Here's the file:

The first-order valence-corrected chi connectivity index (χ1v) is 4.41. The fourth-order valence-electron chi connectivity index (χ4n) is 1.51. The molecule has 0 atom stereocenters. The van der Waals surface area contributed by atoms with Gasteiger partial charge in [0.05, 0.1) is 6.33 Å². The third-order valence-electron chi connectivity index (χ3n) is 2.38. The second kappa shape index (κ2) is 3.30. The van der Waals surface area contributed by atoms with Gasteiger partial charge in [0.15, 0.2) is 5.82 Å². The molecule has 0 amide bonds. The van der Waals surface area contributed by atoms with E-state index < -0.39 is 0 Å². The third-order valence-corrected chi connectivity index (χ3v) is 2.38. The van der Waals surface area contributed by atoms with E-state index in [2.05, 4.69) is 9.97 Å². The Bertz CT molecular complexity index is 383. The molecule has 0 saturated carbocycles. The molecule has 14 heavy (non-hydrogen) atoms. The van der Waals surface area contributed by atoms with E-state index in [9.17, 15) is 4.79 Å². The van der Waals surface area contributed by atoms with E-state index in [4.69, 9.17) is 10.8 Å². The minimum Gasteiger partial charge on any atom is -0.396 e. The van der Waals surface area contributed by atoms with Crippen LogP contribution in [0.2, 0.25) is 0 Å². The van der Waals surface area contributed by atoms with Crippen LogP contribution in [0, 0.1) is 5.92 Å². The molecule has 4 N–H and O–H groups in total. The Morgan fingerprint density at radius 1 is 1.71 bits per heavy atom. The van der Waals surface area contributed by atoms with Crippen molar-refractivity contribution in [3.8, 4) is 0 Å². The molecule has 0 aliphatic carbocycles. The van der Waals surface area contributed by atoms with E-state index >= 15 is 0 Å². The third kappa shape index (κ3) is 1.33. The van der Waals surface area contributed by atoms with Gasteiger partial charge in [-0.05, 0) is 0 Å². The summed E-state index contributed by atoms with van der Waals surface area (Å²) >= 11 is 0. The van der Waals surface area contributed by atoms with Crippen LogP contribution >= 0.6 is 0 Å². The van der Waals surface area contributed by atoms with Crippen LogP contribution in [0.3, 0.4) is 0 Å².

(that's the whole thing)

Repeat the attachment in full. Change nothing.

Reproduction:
The first-order valence-corrected chi connectivity index (χ1v) is 4.41. The fourth-order valence-electron chi connectivity index (χ4n) is 1.51. The molecule has 0 atom stereocenters. The van der Waals surface area contributed by atoms with Gasteiger partial charge in [0.05, 0.1) is 6.33 Å². The third-order valence-electron chi connectivity index (χ3n) is 2.38. The second kappa shape index (κ2) is 3.30. The van der Waals surface area contributed by atoms with Gasteiger partial charge in [0.15, 0.2) is 5.82 Å². The molecule has 0 amide bonds. The van der Waals surface area contributed by atoms with E-state index < -0.39 is 0 Å². The third-order valence-corrected chi connectivity index (χ3v) is 2.38. The van der Waals surface area contributed by atoms with E-state index in [2.05, 4.69) is 9.97 Å². The Bertz CT molecular complexity index is 383. The molecule has 0 saturated carbocycles. The molecule has 14 heavy (non-hydrogen) atoms. The van der Waals surface area contributed by atoms with E-state index in [9.17, 15) is 4.79 Å². The van der Waals surface area contributed by atoms with E-state index in [4.69, 9.17) is 10.8 Å². The minimum Gasteiger partial charge on any atom is -0.396 e. The van der Waals surface area contributed by atoms with Crippen LogP contribution in [0.2, 0.25) is 0 Å². The van der Waals surface area contributed by atoms with Crippen LogP contribution in [0, 0.1) is 5.92 Å². The molecule has 4 N–H and O–H groups in total. The Morgan fingerprint density at radius 1 is 1.71 bits per heavy atom. The van der Waals surface area contributed by atoms with Crippen molar-refractivity contribution in [3.8, 4) is 0 Å². The molecule has 0 aliphatic carbocycles. The van der Waals surface area contributed by atoms with E-state index >= 15 is 0 Å². The third kappa shape index (κ3) is 1.33. The van der Waals surface area contributed by atoms with Gasteiger partial charge in [-0.05, 0) is 0 Å². The summed E-state index contributed by atoms with van der Waals surface area (Å²) >= 11 is 0. The van der Waals surface area contributed by atoms with Crippen LogP contribution >= 0.6 is 0 Å². The van der Waals surface area contributed by atoms with Crippen LogP contribution in [0.3, 0.4) is 0 Å².